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SNOW ROUTE INFORMATION

The City of Washington's Public Works Department is committed to keeping all roads within the city safe and navigable before, during, and after every winter event as an “Open Road” objective. This open road objective should not be confused with a “Bare Pavement” objective.  An open road objective provides that the street should be passable with only a reasonable amount of inconvenience, based upon the actual storm conditions, and should provide a safe driving surface, if reasonable driving caution is taken considering weather conditions.

The Department has seven (7) single axle five yard plow trucks to help maintain over 78 centerline miles of roadways, which include just under 3 miles of alleys and 76 miles of streets, some requiring up to 4 passes to clear both driving and parking lanes. Trucks are assigned to seven (7) routes with average round lengths of two to four hours depending on snow accumulation. SNOW ROUTE MAP. These routes are primary staffed by the Streets Department, but in the advent of extended events, the City will staff two (2) round the clock 12 hour shifts made up of members from all Public Works Departments (Streets, Distribution, Water and Sewer).

The City of Washington plows most of the streets within city limits, however there are a number of roads that are the responsibility of other government agencies:  US Route 24 (Boyd Parkway), Business Route 24 (Washington Rd. / Peoria St. / Walnut St. / Eureka Rd.) McCluggage Road and Illinois Route 8 (Washington Rd.) are IDOT’s and North Main Street (County Highway 3) beginning near Cruger Road is Tazewell County’s.

In addition to plowing, the City applies salt to help combat ice buildup.  We do not use abrasive agents or blended mixes of cinders, sand or chips due to the ultimate depositing of these as sediment in the storm sewers and detention basins. Salt is still one of the best products available for melting snow and ice, however it is most effective at temperatures 25°F or above.  Traffic also aids the melting process, which is why a less traveled street may remain slick and snow covered while roadways with higher traffic volumes are clear.  Regardless drivers are reminded that the lower the temperature the less effective salt becomes.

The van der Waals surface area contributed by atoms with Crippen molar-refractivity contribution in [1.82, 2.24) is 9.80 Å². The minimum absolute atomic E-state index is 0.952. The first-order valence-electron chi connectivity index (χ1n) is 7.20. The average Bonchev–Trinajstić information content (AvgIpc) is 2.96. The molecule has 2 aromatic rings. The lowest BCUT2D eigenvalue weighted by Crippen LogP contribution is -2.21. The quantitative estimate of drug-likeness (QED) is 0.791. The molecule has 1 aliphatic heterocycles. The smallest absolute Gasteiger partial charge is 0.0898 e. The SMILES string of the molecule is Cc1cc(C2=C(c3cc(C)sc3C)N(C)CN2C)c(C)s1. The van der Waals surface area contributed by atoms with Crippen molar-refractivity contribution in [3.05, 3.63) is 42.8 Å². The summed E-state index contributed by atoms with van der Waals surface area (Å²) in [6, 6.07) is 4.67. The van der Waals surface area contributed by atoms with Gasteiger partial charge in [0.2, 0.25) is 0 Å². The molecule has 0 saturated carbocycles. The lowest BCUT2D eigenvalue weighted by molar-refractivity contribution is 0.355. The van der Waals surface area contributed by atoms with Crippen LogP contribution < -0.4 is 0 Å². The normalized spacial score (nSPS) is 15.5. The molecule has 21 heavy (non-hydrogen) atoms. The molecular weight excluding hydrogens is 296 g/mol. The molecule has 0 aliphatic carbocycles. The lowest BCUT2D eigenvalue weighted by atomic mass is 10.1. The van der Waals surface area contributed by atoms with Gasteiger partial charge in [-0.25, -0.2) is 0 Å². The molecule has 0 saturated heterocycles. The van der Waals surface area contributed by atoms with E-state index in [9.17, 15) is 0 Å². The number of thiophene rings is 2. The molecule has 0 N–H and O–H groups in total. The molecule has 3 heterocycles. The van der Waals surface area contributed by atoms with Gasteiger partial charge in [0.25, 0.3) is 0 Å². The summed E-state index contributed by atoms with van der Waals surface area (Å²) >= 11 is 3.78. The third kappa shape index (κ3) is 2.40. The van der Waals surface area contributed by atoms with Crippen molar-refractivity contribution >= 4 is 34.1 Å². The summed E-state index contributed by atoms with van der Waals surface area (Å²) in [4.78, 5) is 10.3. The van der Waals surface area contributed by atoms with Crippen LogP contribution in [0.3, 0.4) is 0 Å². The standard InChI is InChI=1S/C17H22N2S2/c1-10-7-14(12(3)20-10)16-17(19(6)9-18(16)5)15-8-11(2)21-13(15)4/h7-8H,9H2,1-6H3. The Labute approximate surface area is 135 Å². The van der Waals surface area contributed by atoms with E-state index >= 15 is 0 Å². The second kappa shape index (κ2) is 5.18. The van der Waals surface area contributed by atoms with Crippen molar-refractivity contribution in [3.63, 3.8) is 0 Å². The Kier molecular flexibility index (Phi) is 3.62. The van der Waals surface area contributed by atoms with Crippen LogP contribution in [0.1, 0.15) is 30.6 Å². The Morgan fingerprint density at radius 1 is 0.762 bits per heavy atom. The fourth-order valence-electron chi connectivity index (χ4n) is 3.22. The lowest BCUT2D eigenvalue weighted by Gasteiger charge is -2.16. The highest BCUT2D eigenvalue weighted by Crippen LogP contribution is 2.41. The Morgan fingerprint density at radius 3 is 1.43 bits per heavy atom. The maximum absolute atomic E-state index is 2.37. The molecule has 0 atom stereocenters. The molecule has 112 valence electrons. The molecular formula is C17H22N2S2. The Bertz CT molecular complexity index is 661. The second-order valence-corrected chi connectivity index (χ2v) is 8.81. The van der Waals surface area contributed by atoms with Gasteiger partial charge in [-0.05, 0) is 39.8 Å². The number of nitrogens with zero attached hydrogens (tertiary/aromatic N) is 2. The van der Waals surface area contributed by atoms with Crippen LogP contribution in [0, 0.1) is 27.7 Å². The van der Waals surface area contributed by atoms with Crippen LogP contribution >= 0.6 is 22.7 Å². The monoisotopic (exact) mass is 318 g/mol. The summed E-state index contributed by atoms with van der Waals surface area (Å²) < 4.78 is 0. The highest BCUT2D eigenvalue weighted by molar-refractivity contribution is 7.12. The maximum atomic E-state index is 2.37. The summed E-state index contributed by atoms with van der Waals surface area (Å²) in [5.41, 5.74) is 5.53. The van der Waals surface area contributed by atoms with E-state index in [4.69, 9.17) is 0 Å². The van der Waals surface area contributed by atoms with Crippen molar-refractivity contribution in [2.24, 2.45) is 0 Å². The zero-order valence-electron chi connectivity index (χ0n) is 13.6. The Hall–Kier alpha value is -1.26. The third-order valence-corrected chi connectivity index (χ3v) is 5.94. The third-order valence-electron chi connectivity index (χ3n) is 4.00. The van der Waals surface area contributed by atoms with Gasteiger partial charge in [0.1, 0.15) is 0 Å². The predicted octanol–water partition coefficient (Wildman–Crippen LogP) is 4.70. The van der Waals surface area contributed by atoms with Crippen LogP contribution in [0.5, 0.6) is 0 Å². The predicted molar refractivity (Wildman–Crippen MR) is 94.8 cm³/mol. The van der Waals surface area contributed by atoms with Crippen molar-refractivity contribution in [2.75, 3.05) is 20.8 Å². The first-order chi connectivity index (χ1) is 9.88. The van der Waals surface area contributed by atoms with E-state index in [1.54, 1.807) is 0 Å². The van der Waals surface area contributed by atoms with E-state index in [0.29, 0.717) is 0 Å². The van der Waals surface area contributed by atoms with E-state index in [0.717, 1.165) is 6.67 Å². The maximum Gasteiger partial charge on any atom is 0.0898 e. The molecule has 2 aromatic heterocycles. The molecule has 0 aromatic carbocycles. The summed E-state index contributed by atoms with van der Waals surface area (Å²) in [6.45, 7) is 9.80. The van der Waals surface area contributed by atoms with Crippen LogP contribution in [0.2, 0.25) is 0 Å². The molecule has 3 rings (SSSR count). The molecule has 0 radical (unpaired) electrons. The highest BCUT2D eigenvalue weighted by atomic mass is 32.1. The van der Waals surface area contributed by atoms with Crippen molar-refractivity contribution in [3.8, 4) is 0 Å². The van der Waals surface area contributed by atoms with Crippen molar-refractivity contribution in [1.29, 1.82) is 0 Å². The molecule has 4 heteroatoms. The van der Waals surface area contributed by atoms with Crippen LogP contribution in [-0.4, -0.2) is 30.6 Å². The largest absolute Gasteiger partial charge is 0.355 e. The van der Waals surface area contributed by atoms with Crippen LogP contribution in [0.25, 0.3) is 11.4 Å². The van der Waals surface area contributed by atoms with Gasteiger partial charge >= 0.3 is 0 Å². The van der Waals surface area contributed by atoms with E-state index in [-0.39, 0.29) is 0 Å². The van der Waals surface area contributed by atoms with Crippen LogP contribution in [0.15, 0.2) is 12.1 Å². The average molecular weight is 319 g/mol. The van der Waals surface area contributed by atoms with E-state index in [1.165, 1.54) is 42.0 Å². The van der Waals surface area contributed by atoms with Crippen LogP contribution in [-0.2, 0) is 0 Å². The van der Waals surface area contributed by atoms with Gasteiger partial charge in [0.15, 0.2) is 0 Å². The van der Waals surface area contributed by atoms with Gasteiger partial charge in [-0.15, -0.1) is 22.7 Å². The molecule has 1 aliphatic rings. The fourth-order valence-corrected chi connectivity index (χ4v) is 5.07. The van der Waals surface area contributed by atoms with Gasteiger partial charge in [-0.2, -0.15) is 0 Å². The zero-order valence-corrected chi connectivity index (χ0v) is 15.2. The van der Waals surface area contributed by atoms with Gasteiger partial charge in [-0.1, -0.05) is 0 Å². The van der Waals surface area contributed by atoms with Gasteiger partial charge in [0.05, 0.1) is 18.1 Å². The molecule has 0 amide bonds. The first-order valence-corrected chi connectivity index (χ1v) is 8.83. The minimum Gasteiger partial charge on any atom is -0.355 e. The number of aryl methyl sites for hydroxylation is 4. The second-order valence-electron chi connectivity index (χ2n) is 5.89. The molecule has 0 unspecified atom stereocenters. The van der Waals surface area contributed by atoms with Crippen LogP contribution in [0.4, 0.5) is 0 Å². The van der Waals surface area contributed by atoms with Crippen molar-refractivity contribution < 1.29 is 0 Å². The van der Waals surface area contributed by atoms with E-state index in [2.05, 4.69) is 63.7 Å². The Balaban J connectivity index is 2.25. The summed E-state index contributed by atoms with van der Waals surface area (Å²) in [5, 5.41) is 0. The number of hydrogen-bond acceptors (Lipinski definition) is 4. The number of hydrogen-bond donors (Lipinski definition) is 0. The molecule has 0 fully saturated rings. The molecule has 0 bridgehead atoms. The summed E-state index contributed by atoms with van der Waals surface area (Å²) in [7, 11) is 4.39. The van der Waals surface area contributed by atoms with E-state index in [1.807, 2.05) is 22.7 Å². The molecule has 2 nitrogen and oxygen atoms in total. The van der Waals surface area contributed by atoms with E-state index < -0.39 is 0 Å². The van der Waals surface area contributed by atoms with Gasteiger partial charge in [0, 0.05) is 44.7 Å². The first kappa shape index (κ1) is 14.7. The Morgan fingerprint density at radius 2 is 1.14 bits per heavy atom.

While the city maintains this strategy, it cannot guarantee results simply due to the uncertainty that each storm presents.  Snow accumulations of an inch per hour are extremely difficult to keep up with. Timing of the storm in unison with traffic rush hours, holidays, and daytime hours create additional tactical problems. The city will plow the practical full pavement width in order to maintain adequate road capacity for future storms. Plowing is performed as allowed by road geometry with the idea of dispersing equal amounts of snow to either side of a road. As a result, snow will almost certainly end up in driveways and could results homeowners clearing their driveways multiple times.

As always, the City and the Division of Public works appreciates the patience, understanding, and cooperation of its citizens during this process.
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